Component October 29, 2019
Supply chain’s role in cybersecurity

Supply chain’s role in cybersecurity

Supply chain’s role in cybersecurity

When it comes to cyber security, supply chain organizations have increasingly been the chink in a company’s armor. This is because companies don’t have full control over the security measures taken by their supply chain partners. Cybercriminals utilize this opportunity to infiltrate a supply chain partner.

Supply chains organizations are targeted so frequently because of the value of the data they store, and because they often aren’t aware of potential threats. Whether they are unaware of the threats, or simply don’t have the adequate resources to manage security at a high level, supply chain organizations aren’t taking enough action to prevent an attack. Hackers are bypassing conventional cyber defenses to infiltrate an entire software, allowing them to compromise multiple systems in a single attack. Any companies using such compromised software are vulnerable to commercial sabotage, ransomware attacks, loss of proprietary data, and much more.

While the increase in connectivity has many business benefits, it brings with it many security risks. Cybercriminals are aware of these connections, and they capitalize on the opportunity to access highly protected networks. Whether or not your business has adequate protection, your suppliers, and your supplier’s suppliers may not have the same emphasis on security. Therefore, until all entities throughout your supply chain carry out coordinated, effective protective measures, your supply chain is not truly secure. To mitigate these risks, there are a few strategies to be implemented.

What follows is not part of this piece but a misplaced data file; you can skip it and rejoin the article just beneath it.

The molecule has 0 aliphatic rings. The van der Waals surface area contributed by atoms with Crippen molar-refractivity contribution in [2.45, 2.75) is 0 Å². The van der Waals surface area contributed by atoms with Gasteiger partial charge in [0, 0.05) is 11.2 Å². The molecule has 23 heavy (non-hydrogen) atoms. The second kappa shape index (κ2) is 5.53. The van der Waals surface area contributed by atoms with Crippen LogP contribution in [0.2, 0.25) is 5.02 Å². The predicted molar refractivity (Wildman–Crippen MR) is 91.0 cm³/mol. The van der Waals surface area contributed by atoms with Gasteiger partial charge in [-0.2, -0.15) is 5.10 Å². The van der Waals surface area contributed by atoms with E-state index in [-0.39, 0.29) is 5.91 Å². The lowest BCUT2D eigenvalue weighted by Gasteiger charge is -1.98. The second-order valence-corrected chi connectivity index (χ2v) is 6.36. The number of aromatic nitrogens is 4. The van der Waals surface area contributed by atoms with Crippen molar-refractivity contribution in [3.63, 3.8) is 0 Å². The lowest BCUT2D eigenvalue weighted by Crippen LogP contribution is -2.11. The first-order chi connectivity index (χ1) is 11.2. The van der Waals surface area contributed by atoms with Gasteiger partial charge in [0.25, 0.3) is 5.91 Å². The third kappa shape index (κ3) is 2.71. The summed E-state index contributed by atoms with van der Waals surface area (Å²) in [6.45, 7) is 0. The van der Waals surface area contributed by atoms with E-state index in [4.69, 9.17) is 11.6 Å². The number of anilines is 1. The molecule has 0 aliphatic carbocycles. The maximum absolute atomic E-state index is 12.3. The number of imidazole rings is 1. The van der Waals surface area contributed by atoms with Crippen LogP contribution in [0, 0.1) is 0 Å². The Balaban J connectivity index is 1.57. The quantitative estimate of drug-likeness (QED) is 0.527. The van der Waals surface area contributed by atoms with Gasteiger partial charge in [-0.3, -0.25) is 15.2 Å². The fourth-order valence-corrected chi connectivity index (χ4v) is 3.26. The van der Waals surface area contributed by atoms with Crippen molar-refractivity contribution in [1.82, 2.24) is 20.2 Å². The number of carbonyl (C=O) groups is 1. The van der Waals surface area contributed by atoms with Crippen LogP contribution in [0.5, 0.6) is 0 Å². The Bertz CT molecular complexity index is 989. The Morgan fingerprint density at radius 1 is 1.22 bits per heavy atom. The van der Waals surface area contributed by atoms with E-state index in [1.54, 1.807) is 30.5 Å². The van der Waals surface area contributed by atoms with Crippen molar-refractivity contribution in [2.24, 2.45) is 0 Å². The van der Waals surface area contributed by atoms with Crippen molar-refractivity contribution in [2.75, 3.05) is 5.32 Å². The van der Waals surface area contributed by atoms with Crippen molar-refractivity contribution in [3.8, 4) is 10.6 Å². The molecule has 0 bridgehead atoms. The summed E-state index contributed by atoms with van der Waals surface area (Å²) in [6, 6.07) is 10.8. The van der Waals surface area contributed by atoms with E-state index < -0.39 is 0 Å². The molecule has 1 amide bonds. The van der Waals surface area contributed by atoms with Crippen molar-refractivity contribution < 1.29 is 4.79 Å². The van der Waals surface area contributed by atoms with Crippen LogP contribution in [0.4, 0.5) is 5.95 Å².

Listed below are three essential ways to protect your supply chain:

  1. Organizations should regularly review internal and external security procedures. While internal infrastructures may be strong, suppliers may not adhere to the same security procedures. Due diligence and a thorough supplier risk assessment will help in identifying what the supplier may require in terms of monitoring and controls.
  2. Staff and vendors should be educated regarding the best security practices. In a recent report by IBM, it was revealed that 95% of attacks involved human error, typically from visiting corrupt websites or from falling victim to phishing scams. Therefore, it is crucial that every individual in an organization, and every third-party collaborator has the proper training.
  3. Written security guidelines and controls must be established. Define who maintains ownership of the shared data and how the data is being used. Maintain incident report plans, so that if there is a breach, both parties have a plan to notify each other. Monitor vendor access to networks and data; and establish boundaries to limit their access. Actions like these will help to keep important information secure for all parties involved.

Overlooking the risks posed by lack of security in their supply chain could potentially be detrimental to a company. Although there are many more important measures, simple actions like these will significantly lessen the risk of a cyber-attack in your supply chain.

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